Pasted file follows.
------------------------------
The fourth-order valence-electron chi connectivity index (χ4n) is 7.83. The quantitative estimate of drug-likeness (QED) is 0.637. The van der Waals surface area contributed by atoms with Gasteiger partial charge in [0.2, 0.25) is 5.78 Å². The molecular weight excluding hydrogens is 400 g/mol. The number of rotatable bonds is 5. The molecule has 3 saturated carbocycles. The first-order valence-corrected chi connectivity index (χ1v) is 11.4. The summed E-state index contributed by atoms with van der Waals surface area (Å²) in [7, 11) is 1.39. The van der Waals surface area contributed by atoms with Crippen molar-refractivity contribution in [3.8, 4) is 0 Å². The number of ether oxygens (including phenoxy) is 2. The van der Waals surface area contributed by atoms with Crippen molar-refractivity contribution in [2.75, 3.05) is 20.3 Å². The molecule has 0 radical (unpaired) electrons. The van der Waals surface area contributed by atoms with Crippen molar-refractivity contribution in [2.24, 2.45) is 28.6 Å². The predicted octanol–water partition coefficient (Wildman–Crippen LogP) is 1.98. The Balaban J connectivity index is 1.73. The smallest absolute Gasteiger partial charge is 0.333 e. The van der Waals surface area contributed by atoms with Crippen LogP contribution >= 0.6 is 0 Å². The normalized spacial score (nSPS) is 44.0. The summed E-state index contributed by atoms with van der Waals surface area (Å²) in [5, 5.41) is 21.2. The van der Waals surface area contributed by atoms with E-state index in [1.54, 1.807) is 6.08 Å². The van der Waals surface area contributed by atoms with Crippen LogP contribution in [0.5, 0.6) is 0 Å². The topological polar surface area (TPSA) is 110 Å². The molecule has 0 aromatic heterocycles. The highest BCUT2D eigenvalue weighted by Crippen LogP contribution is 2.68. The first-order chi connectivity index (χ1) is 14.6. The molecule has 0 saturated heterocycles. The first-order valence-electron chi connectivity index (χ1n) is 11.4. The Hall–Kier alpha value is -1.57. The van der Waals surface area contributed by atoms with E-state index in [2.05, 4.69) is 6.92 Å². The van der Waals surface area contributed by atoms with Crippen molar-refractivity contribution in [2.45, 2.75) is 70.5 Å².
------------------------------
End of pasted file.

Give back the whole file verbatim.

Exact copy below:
The fourth-order valence-electron chi connectivity index (χ4n) is 7.83. The quantitative estimate of drug-likeness (QED) is 0.637. The van der Waals surface area contributed by atoms with Gasteiger partial charge in [0.2, 0.25) is 5.78 Å². The molecular weight excluding hydrogens is 400 g/mol. The number of rotatable bonds is 5. The molecule has 3 saturated carbocycles. The first-order valence-corrected chi connectivity index (χ1v) is 11.4. The summed E-state index contributed by atoms with van der Waals surface area (Å²) in [7, 11) is 1.39. The van der Waals surface area contributed by atoms with Crippen molar-refractivity contribution in [3.8, 4) is 0 Å². The number of ether oxygens (including phenoxy) is 2. The van der Waals surface area contributed by atoms with Crippen molar-refractivity contribution in [2.75, 3.05) is 20.3 Å². The molecule has 0 radical (unpaired) electrons. The van der Waals surface area contributed by atoms with Crippen molar-refractivity contribution in [2.24, 2.45) is 28.6 Å². The predicted octanol–water partition coefficient (Wildman–Crippen LogP) is 1.98. The Balaban J connectivity index is 1.73. The smallest absolute Gasteiger partial charge is 0.333 e. The van der Waals surface area contributed by atoms with Crippen LogP contribution >= 0.6 is 0 Å². The normalized spacial score (nSPS) is 44.0. The summed E-state index contributed by atoms with van der Waals surface area (Å²) in [5, 5.41) is 21.2. The van der Waals surface area contributed by atoms with E-state index in [1.54, 1.807) is 6.08 Å². The van der Waals surface area contributed by atoms with Crippen LogP contribution in [0.5, 0.6) is 0 Å². The topological polar surface area (TPSA) is 110 Å². The molecule has 0 aromatic heterocycles. The highest BCUT2D eigenvalue weighted by Crippen LogP contribution is 2.68. The first-order chi connectivity index (χ1) is 14.6. The molecule has 0 saturated heterocycles. The first-order valence-electron chi connectivity index (χ1n) is 11.4. The Hall–Kier alpha value is -1.57. The van der Waals surface area contributed by atoms with E-state index in [2.05, 4.69) is 6.92 Å². The van der Waals surface area contributed by atoms with Crippen molar-refractivity contribution in [2.45, 2.75) is 70.5 Å².